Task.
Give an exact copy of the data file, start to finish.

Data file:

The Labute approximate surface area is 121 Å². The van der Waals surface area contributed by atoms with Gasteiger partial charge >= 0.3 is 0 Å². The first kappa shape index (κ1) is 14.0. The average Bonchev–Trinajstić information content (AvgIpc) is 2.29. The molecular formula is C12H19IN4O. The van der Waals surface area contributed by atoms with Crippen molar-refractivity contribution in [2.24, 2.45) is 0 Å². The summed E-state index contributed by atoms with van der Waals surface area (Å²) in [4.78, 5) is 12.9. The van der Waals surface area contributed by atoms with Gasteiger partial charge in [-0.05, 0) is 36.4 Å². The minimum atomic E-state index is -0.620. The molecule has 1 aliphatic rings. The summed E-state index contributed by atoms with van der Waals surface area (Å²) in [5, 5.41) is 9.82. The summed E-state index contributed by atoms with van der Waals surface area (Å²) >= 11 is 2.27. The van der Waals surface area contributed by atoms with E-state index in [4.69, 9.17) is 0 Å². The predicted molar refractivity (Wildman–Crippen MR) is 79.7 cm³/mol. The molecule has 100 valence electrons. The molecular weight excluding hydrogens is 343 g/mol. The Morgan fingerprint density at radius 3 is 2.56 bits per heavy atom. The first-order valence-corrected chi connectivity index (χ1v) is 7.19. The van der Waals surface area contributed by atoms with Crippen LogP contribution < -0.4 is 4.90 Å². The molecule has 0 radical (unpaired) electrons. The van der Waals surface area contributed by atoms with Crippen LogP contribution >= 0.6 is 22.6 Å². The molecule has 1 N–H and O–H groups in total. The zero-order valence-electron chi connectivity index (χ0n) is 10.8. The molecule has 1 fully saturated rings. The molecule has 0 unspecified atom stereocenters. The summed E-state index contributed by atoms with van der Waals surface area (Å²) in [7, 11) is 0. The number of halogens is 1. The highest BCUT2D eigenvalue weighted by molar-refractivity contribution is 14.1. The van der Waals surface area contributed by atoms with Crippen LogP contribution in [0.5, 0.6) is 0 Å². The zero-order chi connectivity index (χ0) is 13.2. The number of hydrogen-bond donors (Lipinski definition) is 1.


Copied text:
The Labute approximate surface area is 121 Å². The van der Waals surface area contributed by atoms with Gasteiger partial charge >= 0.3 is 0 Å². The first kappa shape index (κ1) is 14.0. The average Bonchev–Trinajstić information content (AvgIpc) is 2.29. The molecular formula is C12H19IN4O. The van der Waals surface area contributed by atoms with Crippen molar-refractivity contribution in [2.24, 2.45) is 0 Å². The summed E-state index contributed by atoms with van der Waals surface area (Å²) in [4.78, 5) is 12.9. The van der Waals surface area contributed by atoms with Gasteiger partial charge in [-0.05, 0) is 36.4 Å². The minimum atomic E-state index is -0.620. The molecule has 1 aliphatic rings. The summed E-state index contributed by atoms with van der Waals surface area (Å²) in [5, 5.41) is 9.82. The summed E-state index contributed by atoms with van der Waals surface area (Å²) >= 11 is 2.27. The van der Waals surface area contributed by atoms with E-state index in [4.69, 9.17) is 0 Å². The predicted molar refractivity (Wildman–Crippen MR) is 79.7 cm³/mol. The molecule has 100 valence electrons. The molecular weight excluding hydrogens is 343 g/mol. The Morgan fingerprint density at radius 3 is 2.56 bits per heavy atom. The first-order valence-corrected chi connectivity index (χ1v) is 7.19. The van der Waals surface area contributed by atoms with Crippen LogP contribution < -0.4 is 4.90 Å². The molecule has 0 radical (unpaired) electrons. The van der Waals surface area contributed by atoms with Crippen LogP contribution >= 0.6 is 22.6 Å². The molecule has 1 N–H and O–H groups in total. The zero-order valence-electron chi connectivity index (χ0n) is 10.8. The molecule has 1 fully saturated rings. The molecule has 0 unspecified atom stereocenters. The summed E-state index contributed by atoms with van der Waals surface area (Å²) in [7, 11) is 0. The number of halogens is 1. The highest BCUT2D eigenvalue weighted by molar-refractivity contribution is 14.1. The van der Waals surface area contributed by atoms with Crippen LogP contribution in [0.5, 0.6) is 0 Å². The zero-order chi connectivity index (χ0) is 13.2. The number of hydrogen-bond donors (Lipinski definition) is 1.